How do you create impact? Look for the strongest words for description. No "he wore grey" here. Go for "his suit was the same colour as my cheapest cutlery". You use a few more words but the imagery, and resulting impact, is more powerful. I don't need to say the guy here is unlikely to be getting his suits from Savile Row. That is implied by "cheapest&quo…

‘Nibbler' by Trevor Thorn

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Recently I needed professional help to migrate everything on my ten year old laptop to a new one. Fortunately, after a bit of local searching, I found someone who would come to my home and work together on the changeover. (As a guide, he charged £30 an hour which felt very good value to one who just knew that trying it myself would be bound to lead to all manner of discomfort, possibly for several weeks on end: it cost just over £100).

During the time here, it was necessary to wait for some of the changeover which gave me an opportunity to ask for any helpful suggestions about improving my blog. On the assumption that a fair number of readers of this site will be blogging, I pass on the most significant piece of help he gave.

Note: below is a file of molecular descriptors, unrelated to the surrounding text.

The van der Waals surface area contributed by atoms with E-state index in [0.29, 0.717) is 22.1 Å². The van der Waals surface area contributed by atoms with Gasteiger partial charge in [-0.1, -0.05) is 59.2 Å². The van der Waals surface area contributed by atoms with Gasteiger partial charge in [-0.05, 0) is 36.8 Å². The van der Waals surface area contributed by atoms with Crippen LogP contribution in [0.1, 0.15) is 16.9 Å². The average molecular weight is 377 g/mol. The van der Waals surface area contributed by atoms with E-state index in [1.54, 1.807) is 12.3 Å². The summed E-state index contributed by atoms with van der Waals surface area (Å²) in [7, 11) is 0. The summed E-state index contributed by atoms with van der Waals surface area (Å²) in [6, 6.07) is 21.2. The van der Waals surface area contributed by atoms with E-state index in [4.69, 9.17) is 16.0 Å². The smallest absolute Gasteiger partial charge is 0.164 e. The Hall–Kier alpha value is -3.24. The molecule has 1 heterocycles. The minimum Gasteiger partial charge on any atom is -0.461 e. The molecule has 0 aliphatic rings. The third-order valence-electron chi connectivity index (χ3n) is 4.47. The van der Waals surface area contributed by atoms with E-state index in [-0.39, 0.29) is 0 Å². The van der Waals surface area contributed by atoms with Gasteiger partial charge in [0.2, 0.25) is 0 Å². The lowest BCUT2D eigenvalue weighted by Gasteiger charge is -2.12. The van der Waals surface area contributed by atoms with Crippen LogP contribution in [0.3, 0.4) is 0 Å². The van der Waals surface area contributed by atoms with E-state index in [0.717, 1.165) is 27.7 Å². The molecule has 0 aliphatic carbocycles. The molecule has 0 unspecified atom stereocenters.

He called up a site called ‘Nibbler’. This is a free service and assesses any website on a host of fronts.

Some of the suggestions are simple to follow; others are a bit more on the geeky side but the result which takes maybe a minute to generate is amazingly com…

A Beautiful Thing by Tracy Williamson

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I would love it to be said of me that I'd lived a beautiful life.
That I'd allowed His love to melt my heart, to live and love for Him.
That He be my goal, my life, my love,  and my significance.
What is my significance?
What is yours?
Sometimes I long to 'make it' as a writer, to say that my work has been accepted, that I have a contract to sign...But although such things do bring joy, it doesn't last.
It fizzes and bubbles and is gone.
Maybe you too struggle with a sense of insignificance and feel that the things you do or say are like drops in the ocean?  What difference will it make in the big scheme of things if I write that blog or shelve it?  Share what's on my heart or let it die? Reach out to someone I know is struggling or let someone else better qualified than me get on with it?
I find that inner voice of insignificance paralysing at times and looking back I can see so many instances of when I've held back from doing something that was on my hea…

Silence and prayer, by Eve Lockett